American Politics Needs a Freshening Up

From a Washington Post column by Charles Lane headlined “American politics needs to freshen up its menu”:

Midway through the presidential term that began two years ago, the two parties might be on track to offer voters precisely the presidential choice in 2024 — President Biden vs. former president Donald Trump — that a substantial majority do not want. In various ways, depending on methodology, polls by the Washington Post-ABC News, CNBC, Associated Press and USA Today-Suffolk University confirm voters’ unhappiness at the prospect of a 2020 rerun.

Political consultants and pollsters say the message comes through even more clearly when they present the possibility to focus groups. “It’s not just that they’re unenthused,” GOP pollster Kristen Soltis Anderson told me. “It’s like a physical reaction.”

If the two-party system were a restaurant, its menu would be in dire need of a refresh. Neither Republicans nor Democrats have an immediately available recipe for anything new, however, much less a chef who can really take charge and impose change. What’s more, the current, limited offerings have loyal fans who resist experimentation.

The resulting situation might be more fluid than it seems. The party that manages it flexibly could have the upper hand in 2024 or beyond. Each faces challenges in doing so.

First, the Democrats: Biden’s job approval ratings are hovering in the low 40s, and more than half of his party says he should not run. His age is the reason. There’s no gentle way to say it: Even if he avoids a health crisis, his vitality is not what it was, as the mixed results of his ad-libs during the State of the Union on Tuesday showed. Average life expectancy for an 80-year-old male is 8.4 years, according to the most recent Social Security actuarial tables.

Biden is nevertheless likely to run and secure the nomination — probably unopposed. In addition to his own expressed intention, the president’s possible reelection bid has backing from a critical mass of the party faithful, roughly a third, including, crucially, about half of Black voters. The potential alternatives, headed by Vice President Harris — beset by unflattering recent Post and New York Times articles — are younger but present electability problems of their own.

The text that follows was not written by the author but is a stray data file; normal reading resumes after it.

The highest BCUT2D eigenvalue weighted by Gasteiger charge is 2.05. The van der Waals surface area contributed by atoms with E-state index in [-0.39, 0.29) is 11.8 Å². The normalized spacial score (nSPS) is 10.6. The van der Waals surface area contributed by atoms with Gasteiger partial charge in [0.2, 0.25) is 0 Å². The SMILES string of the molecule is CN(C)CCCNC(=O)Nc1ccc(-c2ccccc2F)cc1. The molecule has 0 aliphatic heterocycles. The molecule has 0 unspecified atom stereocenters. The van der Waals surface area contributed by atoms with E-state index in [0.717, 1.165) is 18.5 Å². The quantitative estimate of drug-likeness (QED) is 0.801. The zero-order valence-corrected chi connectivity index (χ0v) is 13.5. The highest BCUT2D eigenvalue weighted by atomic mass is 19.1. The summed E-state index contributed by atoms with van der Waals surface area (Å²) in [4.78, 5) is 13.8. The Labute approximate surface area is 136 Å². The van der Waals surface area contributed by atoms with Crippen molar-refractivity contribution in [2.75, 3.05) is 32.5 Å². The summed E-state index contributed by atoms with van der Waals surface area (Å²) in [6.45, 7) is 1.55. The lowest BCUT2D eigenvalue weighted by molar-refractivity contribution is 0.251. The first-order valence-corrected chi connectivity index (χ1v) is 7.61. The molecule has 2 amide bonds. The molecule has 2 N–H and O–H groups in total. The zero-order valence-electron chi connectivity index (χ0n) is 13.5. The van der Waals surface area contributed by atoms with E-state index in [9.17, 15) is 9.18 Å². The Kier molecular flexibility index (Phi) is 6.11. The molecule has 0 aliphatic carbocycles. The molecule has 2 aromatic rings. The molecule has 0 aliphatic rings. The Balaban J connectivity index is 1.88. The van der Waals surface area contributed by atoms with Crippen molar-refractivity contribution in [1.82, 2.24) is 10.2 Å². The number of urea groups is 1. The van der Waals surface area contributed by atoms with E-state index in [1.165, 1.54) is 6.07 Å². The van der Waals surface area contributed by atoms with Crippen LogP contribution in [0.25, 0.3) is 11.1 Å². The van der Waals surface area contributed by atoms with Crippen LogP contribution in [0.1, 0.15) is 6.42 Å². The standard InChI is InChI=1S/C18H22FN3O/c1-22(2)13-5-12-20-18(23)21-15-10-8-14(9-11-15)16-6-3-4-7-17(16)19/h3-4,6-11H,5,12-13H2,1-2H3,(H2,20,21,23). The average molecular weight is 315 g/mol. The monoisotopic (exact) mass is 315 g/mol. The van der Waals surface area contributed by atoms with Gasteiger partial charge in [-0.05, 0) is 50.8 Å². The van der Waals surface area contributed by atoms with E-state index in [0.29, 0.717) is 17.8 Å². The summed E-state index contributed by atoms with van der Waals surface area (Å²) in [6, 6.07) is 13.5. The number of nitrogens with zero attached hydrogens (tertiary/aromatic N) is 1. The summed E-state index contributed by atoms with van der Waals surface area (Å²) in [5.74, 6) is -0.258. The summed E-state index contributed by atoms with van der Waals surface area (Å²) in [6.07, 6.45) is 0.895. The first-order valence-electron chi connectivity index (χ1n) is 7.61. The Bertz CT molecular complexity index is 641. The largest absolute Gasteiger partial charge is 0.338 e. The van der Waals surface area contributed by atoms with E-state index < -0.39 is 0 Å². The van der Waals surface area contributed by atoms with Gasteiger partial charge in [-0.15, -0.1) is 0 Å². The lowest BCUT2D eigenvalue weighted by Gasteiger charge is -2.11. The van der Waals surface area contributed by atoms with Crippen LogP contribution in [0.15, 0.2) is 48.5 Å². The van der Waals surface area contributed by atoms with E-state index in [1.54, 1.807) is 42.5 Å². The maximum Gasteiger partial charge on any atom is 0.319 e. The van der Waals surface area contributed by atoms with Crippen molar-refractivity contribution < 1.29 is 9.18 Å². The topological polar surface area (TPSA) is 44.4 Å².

No less a pundit than former Republican House speaker Newt Gingrich thinks the president has a good chance at reelection. Having predicted, mistakenly, a huge red wave in 2022, Gingrich has pivoted to warning that the GOP should not underestimate Biden. Are Biden’s polls bad now? So were Ronald Reagan’s in early 1983. He trailed Democrat Walter Mondale — then came back and carried 49 states in 1984.

Decent inflation and jobs numbers, plus a campaign moment that visibly dispels age concerns — such as the 73-year-old Reagan’s self-deprecating promise, in a debate with Mondale, not to “exploit” his opponent’s “youth and inexperience” — could spell victory for Biden.

The problem with this analogy, of course, is that the country is much more polarized along party lines than it was in 1984. “Reagan Democrats” flocked to the Gipper’s banner, but it’s hard to imagine a similar Republican crossover vote for Biden in 2024.

The GOP electorate is hostile to Biden, and it either favors, or at least could stomach, Trump. Hence, even after everything he has put the country through since 2015, and even after his mistakes cost Republicans victory in 2022, Trump leads Biden in some polls. The recent Post-ABC survey had him up, 48-45. Alarmingly for Democrats, that one also showed Trump leading among independents, 50-41.

On balance, though, the Republicans’ predicament might be worse than that of the Democrats. Biden’s implicit appeal — “he may be old, but at least he’s not crazy” — taps the anti-extremism pitch that paid off for Democrats in 2022. The spectacle of Rep. Marjorie Taylor Greene’s (R-Ga.) outbursts during his State of the Union address and Republican Arkansas Gov. Sarah Huckabee Sanders’s lugubrious rebuttal speech unintentionally reinforced that contrast.

Sanders, 40, held out the prospect of a “new generation of Republican leadership.” Major players in the party, such as Americans for Prosperity and the Club for Growth, are trying to steer the nomination away from Trump.

There is clear GOP voter interest in alternatives to Trump, such as Gov. Ron DeSantis of Florida. Yet Trump has “a lock” on roughly 30 percent of the GOP electorate, according to a poll for the Bulwark by North Star Opinion Research. In a multi-candidate field, that much support could be enough to win. Trump has pointedly not pledged unequivocally to support the GOP nominee; if he did lose and ran as an independent, these “always Trump” voters could bolt the party with him, according to the poll.

Running almost anyone but Trump in a two-way race against an aging Biden, Republicans might have a better shot at the White House. Alas for them, it won’t be easy to get to that point.

The two parties’ candidate selection processes are ripe for disruption but, for now, incapable of effectuating it. Meanwhile, three key variables will probably shape the 2024 contest: the economy, how fit Biden appears and Trump’s behavior. Biden has at least some ability to affect the first two. No one can control the third.

Charles Lane is a Post editorial writer and a weekly columnist.

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